56. Was she worth it?
57. Heinz varieties
58. Make them wait
59. Brighton line
60. Blind 60
61. Bakers bun
62. Tickety boo
63. Tickle me
64. The Beatles number
65. Old age pension
66. Clickety click
67. Made in heaven
68. Saving grace
69. Any way up
70. Three score and ten
71. Bang on the drum
72. A crutch and a duck
73. Crutch with a flea, Queen B
74. Candy store
75. Strive and strive
76. Seven 'n' six - was she worth it?
77. All the sevens
78. Heavens gate
79. One more time
80. There you go matey
81. Stop and run
82. Fat lady with a duck
83. Fat lady with a flea
84. Seven dozen
85. Staying alive
86. Between the sticks
87. Fat lady with a crutch
88. Two fat ladies
89. All but one
90. Top of the house
 
 
   
 
 
Bingo card.
 

Bingo Cards In The U.S. and Canada: Land of the Free Space

In the United States and Canada, the standard bingo card is a 5 by 5 grid, and 75 numbers are used in the game. A number is not placed in the middle square of the bingo card, that square counting as filled or covered, and is usually marked “Free” or “Free Space.” Twenty four of the 75 numbers are therefore used on each bingo card.

Each column on the bingo card is labeled with a letter from the word “Bingo, with the first column labeled “B,” the second “I,” the third “N,” the fourth “G” and the last “O.” The numbers 1 through 15 are randomly assigned to the first, or B column, 16 through 30 the I column, 31 through 45 the N column, 46 through 60 the G column and 61 through 75 the O column. No number may appear more than once per bingo card.

 
   
 
 
 

The 75-Number Bingo Game And Bingo Cards

The numbers 1 to 75 are used in the North American version of the game. They are drawn and called or displayed by a neutral, non-player or computer one after another until a winner is declared.

The objective of the player is to quickly determine if his or her bingo card contains the called number and mark it in some way to indicate the match, to get matches such that they form a pre-determined pattern on the card, and be the first person to declare “bingo.”

When printed bingo cards are used, a thick marker might be used to daub each number with ink as it is matched, or beans or other tokens might be used to cover the number. One card or multiple bingo cards may be played at the same time.

Numbers are drawn and called in a measured and continuous way, so the number of bingo cards one can review before the next number is called is naturally limited. Playing the maximum number of bingo cards that can be used effectively during a game increases the odds of winning for that player.

The numbers in this bingo game are called along with the corresponding letter, indicating the column in which the number will appear on the bingo card. Examples include “B-4,” “I-20,” “N-44,” “G-52” and O-75.”

The patterns used in the 75-number bingo game are many and varied. The simplest is one row across, one number for each letter, thus B-I-N-G-O is obtained and is enthusiastically exclaimed when such a feat is accomplished. Popular patterns include: the “X” formed by diagonals crossing in the middle square; “Picture Frame” formed by all the numbers in the first and last rows, and first and last columns, being successfully filled; “Plus” formed by the middle column and middle row..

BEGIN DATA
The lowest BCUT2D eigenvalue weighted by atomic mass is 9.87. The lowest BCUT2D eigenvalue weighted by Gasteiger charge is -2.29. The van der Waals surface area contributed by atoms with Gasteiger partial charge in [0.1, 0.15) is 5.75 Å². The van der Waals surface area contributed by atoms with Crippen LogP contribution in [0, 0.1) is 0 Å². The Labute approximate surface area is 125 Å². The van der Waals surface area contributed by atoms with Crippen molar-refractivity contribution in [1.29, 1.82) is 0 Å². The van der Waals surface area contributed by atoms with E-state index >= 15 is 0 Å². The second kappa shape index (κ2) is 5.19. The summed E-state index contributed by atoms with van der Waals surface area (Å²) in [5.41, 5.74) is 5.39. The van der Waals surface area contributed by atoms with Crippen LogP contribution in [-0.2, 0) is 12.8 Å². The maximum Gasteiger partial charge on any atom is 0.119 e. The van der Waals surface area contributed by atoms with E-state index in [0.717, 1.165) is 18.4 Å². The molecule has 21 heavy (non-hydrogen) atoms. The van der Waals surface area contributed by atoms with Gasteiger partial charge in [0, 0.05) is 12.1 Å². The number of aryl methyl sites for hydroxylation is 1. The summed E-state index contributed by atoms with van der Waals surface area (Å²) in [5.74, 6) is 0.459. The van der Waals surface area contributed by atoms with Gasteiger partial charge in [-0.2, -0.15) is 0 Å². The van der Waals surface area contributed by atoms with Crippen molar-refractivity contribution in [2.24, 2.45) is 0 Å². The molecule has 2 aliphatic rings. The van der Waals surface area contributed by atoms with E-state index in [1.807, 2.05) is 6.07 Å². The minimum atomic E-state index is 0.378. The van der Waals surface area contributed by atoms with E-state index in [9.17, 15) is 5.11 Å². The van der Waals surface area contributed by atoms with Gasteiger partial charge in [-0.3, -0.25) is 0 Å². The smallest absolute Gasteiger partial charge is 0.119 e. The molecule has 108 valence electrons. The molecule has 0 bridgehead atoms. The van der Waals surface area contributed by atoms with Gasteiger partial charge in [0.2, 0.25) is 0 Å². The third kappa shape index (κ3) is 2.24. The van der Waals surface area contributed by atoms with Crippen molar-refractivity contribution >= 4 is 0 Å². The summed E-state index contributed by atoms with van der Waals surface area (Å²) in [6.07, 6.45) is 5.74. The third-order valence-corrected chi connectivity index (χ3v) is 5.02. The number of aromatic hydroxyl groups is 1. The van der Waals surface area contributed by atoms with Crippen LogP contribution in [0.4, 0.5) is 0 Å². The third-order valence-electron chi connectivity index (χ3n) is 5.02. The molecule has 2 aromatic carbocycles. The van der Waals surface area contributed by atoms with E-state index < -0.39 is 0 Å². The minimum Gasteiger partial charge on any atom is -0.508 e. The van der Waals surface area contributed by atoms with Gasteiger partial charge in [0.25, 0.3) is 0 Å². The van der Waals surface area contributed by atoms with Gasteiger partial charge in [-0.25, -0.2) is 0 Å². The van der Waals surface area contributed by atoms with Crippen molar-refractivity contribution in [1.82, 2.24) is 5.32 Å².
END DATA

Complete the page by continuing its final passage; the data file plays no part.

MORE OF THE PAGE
Patterns of number and letter shapes are also commonly used in a bingo game, along with patterns with such intriguing names as “Bow Tie” and “Solid Diamond.” Matching all numbers on a bingo card is known as “Coverall” or “Blackout.”

 
Bingo game showing bingo cards, tokens and balls.
How to Turn the Home into a Bingo Hall.









Bingo card patterns used in games.
Sample Bingo Card Patterns for Winning
 
 
   
 
 

Bingo Cards and Unusual Teaching Subjects

Demographic Bingo Cards: “This game allows the students to learn the breadth of demographic aging trends.” [This is for a Gerontology class. It’s fun but it gets old after awhile.]

Embryo Bingo Cards: “As soon as the players have five characteristics of embryonic development marked they must yell EMBRYO!” [Kind of inspires one to write a song about a dog doesn’t it: ‘…and Embryo was his name-o?”]

Codon Bingo Cards: “As the names of DNA triplets are called, they transcribe the DNA into an mRNA codon and then into its respective amino acid. If the codon for an amino acid they have on their bingo card is called, they place a marker on the appropriate spot.” [Right. Now I feel rather stupid.]

Body Bingo Cards: “For foreign language students to learn body part words in English.” [Thousands of former students still refer to the naval as “free space.”]

Rap Bingo Cards: “Players use a six by six card and substitute the word ‘Blingo’ for ‘Bingo.’ [I made this one up.]

Election Bingo Cards: “Students will review election vocabulary.” [Key words on the card include “Mudslinging,” “Spin,” and “Soft Money.” I’m not making this up.]

 

Educational Bingo: How We Can All Learn from Bingo Cards

Bingo cards are very popular with teachers, who are always searching for a way to “make learning fun.” They are used by schoolteachers and leaders of adult seminars alike.

The general idea is for game participants to recognize on their bingo cards the answers to questions raised by the moderator. For example, the questions might concern outer space, and so the moderator would read “What do we call a pattern of stars in the sky?” Those students with the word “Constellation,” or perhaps a picture of a constellation, printed in one space on their bingo cards would cover or mark that space. In order to “win” the game, the student would not only have to complete the stated pattern, but would also have to get all the answers correct!

A sample list of common subjects for which teachers have used bingo cards and the bingo game include: Letters, Numerals, Vocabulary, Spelling, Geography, Foreign Languages, Mathematics and Identification of Objects (animals, plants, countries, etcetera). For small children, bingo cards containing fewer numbers than the standard 15 or 24 may be used, a grid of 3 by 3 being common.